He recognized André as a Hunter the first time they met, which explains his somewhat hostile reaction, then acceptance as he came to understand that André was Lelia’s Hunting partner. That was good – it is not safe to Hunt alone. So when André disappeared, and Lelia decided to go looking for him, Arthur approved. He’d “read” in her that she was about to move up into being a full Hunter, and thus he had acquired the St. Michael medallion and approached Fr. Patel about blessing it appropriately. She had become more, far more, than just an employee. She was Arthur’s protegé, perhaps even the heir that had been denied him.

What Lelia didn’t know, and doesn’t know, is that when she went on the Great Hunt, Arthur spent the night worrying and praying. The brief call that she was back, successful, meant more to him than she wants to know. And then to offer her first-born son as a name-child, something Arthur knew with every fiber of his being that he could never, ever have? When she offered him that privilege, he suspected that a different relationship existed between them, one that went beyond any legal adoption. Thus his asking his oldest sister as well as Dumitra to be present when he met his nume fiiu, in order to confirm his suspicions. After André, Lelia, and Thomas Arthur left, the women agreed. Arthur’s intuition was correct. He and Lelia shared a soul-deep connection that extended far past just being Hunters.

The clans do not believe in reincarnation, exactly, or in preexistance of souls in the same way that the Latter-day Saints and others do. What they do believe is that certain individuals are related in their hearts and spirits, even though they might not be born to the same parents, or be genetic father and daughter (in this case.) This tie can be stronger than blood alone, and such souls will search across generations to find each other, if need be. The Great God and His Lady have reasons for this, reasons far beyond the ken of mortals, but it is so. So Lelia is Arthur’s daughter in every way as far as the clan is concerned, even though she is not literal blood of his blood. His soul found hers, and the reverse, and they are family. Once Arthur made his claim, and his two witnesses confirmed it, the matter was closed. No one dared challenge him, even the younger Hunters, because they knew very well what the price would be. The Elders also let it be know that the clan needed shadow-mage allies, although Arthur’s older brother balked for a long time.*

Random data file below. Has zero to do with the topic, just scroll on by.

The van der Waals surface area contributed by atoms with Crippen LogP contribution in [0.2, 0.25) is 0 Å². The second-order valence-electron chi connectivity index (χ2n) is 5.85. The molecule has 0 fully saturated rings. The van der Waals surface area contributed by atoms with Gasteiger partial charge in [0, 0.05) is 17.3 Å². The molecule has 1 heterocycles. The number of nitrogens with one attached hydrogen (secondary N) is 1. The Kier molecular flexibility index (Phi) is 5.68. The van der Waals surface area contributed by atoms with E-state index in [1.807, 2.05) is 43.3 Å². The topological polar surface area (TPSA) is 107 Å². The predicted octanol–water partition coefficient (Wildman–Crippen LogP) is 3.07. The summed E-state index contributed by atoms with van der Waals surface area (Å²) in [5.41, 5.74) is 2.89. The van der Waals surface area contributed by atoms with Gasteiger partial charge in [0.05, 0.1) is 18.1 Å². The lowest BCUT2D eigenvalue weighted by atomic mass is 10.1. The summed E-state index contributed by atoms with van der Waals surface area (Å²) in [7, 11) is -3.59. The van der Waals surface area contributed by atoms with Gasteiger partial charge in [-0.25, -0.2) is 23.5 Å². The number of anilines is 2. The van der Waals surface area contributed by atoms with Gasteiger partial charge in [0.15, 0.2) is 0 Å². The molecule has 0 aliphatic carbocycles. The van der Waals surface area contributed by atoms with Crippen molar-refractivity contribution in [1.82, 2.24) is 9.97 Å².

Because souls call to souls, and spiritual gifts can pass down a family line in a similar fashion, “the little one” being a very, very strong Healer as well as land-connected makes perfect sense to Arthur and his sisters. His mother’s spirit passed through him and Lelia to Deborah. The same thing transpired on her paternal side, giving her the rare double gift. That she also got a full dose of her bunicot’s stubbornness and determination, well, that won’t surprise anyone either, since Lelia shares that with her suflit talshu. (Do NOT get Dumitra’s mother or Arthur’s older sister started on “just how much of a pain is Arthur, anyway?” unless you have a few years to listen to stories. They love him dearly, worry about him, and are firmly convinced that their parents conceived him under the moonlight on St. Elias Eve or on some other equally uncanny occasion.)

Lelia needed a father’s love and guidance, something Uncle Leopard sort-of modeled before she met Arthur. Arthur needed someone to love, to fill a place in his heart and spirit that he believed would be empty forever, destroyed by his past. She gave him hope for the future in a way that he’d lost for, let us just say a very, very long time. Lelia wasn’t entirely joking when she wondered why her role in life seemed to be “keeping predators from falling apart.” The priestess and guardian in the Old Land would have said, “because the Great God and Lady wish it to be, so that the Defender’s Hands may fulfill their duty and find souls’ ease.” She doesn’t understand exactly what causes the men such pain, but she understands all too well that they hurt sometimes, and need a quiet, strong woman to accept them for what they are and to love them without prying. Not that either André or Arthur would use those words.

That Lelia is also a Defender of the Lady, like her spirit-and-heart’s father, well . . .

*Arthur’s older brother . . . is a little bit set in his ways, and one of those was included assuming that no one from outside his blood family could be fully trusted, especially not true outsiders. He came around. Eventually. Draku played a role in that. Something about Skender and André sharing, ahem, a common enemy. 😉